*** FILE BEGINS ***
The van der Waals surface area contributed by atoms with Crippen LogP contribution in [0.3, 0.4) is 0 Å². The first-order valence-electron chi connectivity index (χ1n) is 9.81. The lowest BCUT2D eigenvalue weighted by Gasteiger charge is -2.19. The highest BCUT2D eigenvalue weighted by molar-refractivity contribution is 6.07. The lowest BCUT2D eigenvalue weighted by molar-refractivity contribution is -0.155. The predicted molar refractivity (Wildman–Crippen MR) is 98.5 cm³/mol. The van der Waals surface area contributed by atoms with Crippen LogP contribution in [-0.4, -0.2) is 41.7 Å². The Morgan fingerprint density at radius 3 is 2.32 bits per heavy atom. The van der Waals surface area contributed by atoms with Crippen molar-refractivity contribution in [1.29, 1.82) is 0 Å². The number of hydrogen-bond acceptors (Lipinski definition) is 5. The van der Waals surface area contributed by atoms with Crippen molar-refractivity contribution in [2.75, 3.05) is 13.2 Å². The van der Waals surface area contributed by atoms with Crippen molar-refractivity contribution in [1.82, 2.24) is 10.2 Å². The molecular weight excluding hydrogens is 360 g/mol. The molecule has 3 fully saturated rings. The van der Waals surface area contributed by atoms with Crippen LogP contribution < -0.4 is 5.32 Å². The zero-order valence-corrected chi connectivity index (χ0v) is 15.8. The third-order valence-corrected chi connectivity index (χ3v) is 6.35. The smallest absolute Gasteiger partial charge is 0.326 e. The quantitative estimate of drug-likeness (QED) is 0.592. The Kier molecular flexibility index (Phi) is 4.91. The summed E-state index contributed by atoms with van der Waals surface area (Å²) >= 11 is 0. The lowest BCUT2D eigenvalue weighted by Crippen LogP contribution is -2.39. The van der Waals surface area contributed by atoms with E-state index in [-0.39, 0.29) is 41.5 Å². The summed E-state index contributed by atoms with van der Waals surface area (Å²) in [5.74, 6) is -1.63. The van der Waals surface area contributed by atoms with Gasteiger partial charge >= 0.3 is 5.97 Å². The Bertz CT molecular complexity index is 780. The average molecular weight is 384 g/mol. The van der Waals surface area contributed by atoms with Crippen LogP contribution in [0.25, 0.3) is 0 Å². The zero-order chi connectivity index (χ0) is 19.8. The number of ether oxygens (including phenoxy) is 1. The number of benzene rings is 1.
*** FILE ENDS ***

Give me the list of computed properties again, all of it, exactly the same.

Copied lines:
The van der Waals surface area contributed by atoms with Crippen LogP contribution in [0.3, 0.4) is 0 Å². The first-order valence-electron chi connectivity index (χ1n) is 9.81. The lowest BCUT2D eigenvalue weighted by Gasteiger charge is -2.19. The highest BCUT2D eigenvalue weighted by molar-refractivity contribution is 6.07. The lowest BCUT2D eigenvalue weighted by molar-refractivity contribution is -0.155. The predicted molar refractivity (Wildman–Crippen MR) is 98.5 cm³/mol. The van der Waals surface area contributed by atoms with Crippen LogP contribution in [-0.4, -0.2) is 41.7 Å². The Morgan fingerprint density at radius 3 is 2.32 bits per heavy atom. The van der Waals surface area contributed by atoms with Crippen molar-refractivity contribution in [1.29, 1.82) is 0 Å². The number of hydrogen-bond acceptors (Lipinski definition) is 5. The van der Waals surface area contributed by atoms with Crippen molar-refractivity contribution in [2.75, 3.05) is 13.2 Å². The van der Waals surface area contributed by atoms with Crippen molar-refractivity contribution in [1.82, 2.24) is 10.2 Å². The molecular weight excluding hydrogens is 360 g/mol. The molecule has 3 fully saturated rings. The van der Waals surface area contributed by atoms with Crippen LogP contribution < -0.4 is 5.32 Å². The zero-order valence-corrected chi connectivity index (χ0v) is 15.8. The third-order valence-corrected chi connectivity index (χ3v) is 6.35. The smallest absolute Gasteiger partial charge is 0.326 e. The quantitative estimate of drug-likeness (QED) is 0.592. The Kier molecular flexibility index (Phi) is 4.91. The summed E-state index contributed by atoms with van der Waals surface area (Å²) >= 11 is 0. The lowest BCUT2D eigenvalue weighted by Crippen LogP contribution is -2.39. The van der Waals surface area contributed by atoms with E-state index in [-0.39, 0.29) is 41.5 Å². The summed E-state index contributed by atoms with van der Waals surface area (Å²) in [5.74, 6) is -1.63. The van der Waals surface area contributed by atoms with Gasteiger partial charge >= 0.3 is 5.97 Å². The Bertz CT molecular complexity index is 780. The average molecular weight is 384 g/mol. The van der Waals surface area contributed by atoms with Crippen LogP contribution in [0.25, 0.3) is 0 Å². The zero-order chi connectivity index (χ0) is 19.8. The number of ether oxygens (including phenoxy) is 1. The number of benzene rings is 1.